Governor Bill Lee praises Branscom’s dedicated leadership. “Her efforts landed the Department of General Services three consecutive ‘Top Workplace’ awards from The Tennesseean,” says Lee. “Branscom’s direct engagement with employees recognizes their value to the department and state, and her management skills have been on display as she facilitated major capital projects that will serve the taxpayers of Tennessee well for decades to come.”

Passion for Good Government

Branscom and her team find great satisfaction in seeking efficient solutions wherever they can. Under her leadership, they have reduced the state’s real estate footprint by one million square feet, saving $10 million per year, and are preparing to cut costs further. Branscom’s office is also leading a charge to deploy electric vehicles in the highway patrol, state parks, and other state-owned fleets. 

Dedication to her job, her team, and the state’s citizens drives Branscom’s energy for public service. It’s not about political parties—it’s about good government. “If you can operate government efficiently and effectively and save taxpayer dollars, isn’t that what you want?” she says. “You can do a lot of great things and make a lot of money, but I don’t think there is anything more gratifying than public service.” 

Brandon Gibson, chief operating officer for the State of Tennessee, became friends with Branscom when the two were part of the Leadership Tennessee program and has appreciated working with her in Nashville since 2019. “She has a keen sense of fairness and cares about people,” says Gibson. “Her focus is always on what is best for Tennesseeans, and when teams are aligned that way, they can be incredibly productive.”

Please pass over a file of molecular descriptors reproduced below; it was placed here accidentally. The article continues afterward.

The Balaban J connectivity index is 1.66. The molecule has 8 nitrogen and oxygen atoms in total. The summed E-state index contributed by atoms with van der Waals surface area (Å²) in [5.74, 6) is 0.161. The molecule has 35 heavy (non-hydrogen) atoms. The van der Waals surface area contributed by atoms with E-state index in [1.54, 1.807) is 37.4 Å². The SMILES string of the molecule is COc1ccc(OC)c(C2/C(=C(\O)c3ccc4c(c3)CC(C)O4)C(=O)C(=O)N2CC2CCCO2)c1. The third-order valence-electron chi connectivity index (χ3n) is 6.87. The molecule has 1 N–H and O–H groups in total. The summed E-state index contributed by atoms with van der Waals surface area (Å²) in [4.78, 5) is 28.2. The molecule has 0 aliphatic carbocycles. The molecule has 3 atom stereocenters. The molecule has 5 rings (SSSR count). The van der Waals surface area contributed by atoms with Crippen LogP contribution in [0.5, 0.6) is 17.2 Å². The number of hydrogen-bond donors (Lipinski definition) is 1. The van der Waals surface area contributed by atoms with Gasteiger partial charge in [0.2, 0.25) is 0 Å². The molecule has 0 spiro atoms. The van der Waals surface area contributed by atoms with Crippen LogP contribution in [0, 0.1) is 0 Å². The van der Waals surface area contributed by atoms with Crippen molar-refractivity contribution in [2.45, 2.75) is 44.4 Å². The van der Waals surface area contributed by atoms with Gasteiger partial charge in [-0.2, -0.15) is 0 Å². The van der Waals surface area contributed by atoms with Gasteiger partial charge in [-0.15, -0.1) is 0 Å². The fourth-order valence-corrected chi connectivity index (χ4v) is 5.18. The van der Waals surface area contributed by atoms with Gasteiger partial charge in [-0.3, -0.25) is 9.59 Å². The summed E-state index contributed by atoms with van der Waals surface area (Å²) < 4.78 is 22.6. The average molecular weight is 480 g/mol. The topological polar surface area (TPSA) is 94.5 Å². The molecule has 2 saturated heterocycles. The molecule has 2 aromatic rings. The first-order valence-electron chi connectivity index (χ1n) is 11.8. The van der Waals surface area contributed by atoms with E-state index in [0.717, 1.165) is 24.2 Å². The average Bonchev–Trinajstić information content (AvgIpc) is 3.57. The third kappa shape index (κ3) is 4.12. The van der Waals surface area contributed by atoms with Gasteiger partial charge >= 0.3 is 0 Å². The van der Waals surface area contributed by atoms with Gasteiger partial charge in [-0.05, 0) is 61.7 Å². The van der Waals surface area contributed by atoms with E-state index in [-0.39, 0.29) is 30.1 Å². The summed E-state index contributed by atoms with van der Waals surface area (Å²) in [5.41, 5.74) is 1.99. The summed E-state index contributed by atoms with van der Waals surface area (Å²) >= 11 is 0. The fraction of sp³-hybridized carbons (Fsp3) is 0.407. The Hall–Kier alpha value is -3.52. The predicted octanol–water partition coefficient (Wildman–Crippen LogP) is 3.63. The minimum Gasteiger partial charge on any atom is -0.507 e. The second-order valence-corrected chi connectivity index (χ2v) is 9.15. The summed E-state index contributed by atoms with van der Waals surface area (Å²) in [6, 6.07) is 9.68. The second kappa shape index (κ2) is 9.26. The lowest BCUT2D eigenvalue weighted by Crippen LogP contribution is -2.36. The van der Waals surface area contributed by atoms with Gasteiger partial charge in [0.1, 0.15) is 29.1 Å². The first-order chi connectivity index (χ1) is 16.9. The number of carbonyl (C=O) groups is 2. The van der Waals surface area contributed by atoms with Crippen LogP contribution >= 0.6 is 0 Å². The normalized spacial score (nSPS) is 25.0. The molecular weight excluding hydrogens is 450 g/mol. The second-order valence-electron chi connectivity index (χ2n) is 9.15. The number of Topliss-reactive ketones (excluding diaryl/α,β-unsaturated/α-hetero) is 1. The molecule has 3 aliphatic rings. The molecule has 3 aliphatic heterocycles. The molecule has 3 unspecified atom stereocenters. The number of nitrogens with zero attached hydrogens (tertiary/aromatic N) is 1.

In 2021, Branscom became the first woman to serve as president of the National Association of State Chief Administrators. “Most Tennesseans don’t realize that our state’s government is recognized throughout the nation as a leader in its administrative and executive practices,” says Bransom. “It makes me proud to represent our state nationally because we have very good, smart people working in our executive branch.”

Staying Connected

Knoxville lawyer Mark Mamantov has known Branscom for years and worked closely with her during her time at the City of Knoxville. “For a businessperson as talented as Christi to devote much of her professional career to public service is a real testament to the values imbued by the Haslam College of Business in its graduates,” Mamantov says. “She exemplifies the volunteer spirit of our alma mater and is a role model for current students and alumni.” 

While fully immersed in public service, Branscom also has stayed connected to the Haslam College of Business. She’s enjoyed speaking to classes and groups, judging competitions, and serving on the Dean’s Advisory Council. “It’s been wonderful to watch the college grow and see the rankings continue to climb,” Branscom says. “I always leave campus feeling very energized because I’ve seen firsthand what a lot of people don’t see—thatmy time and financial investmentsare making a difference. I’m reallyproud to be associated with theHaslam College of Business.”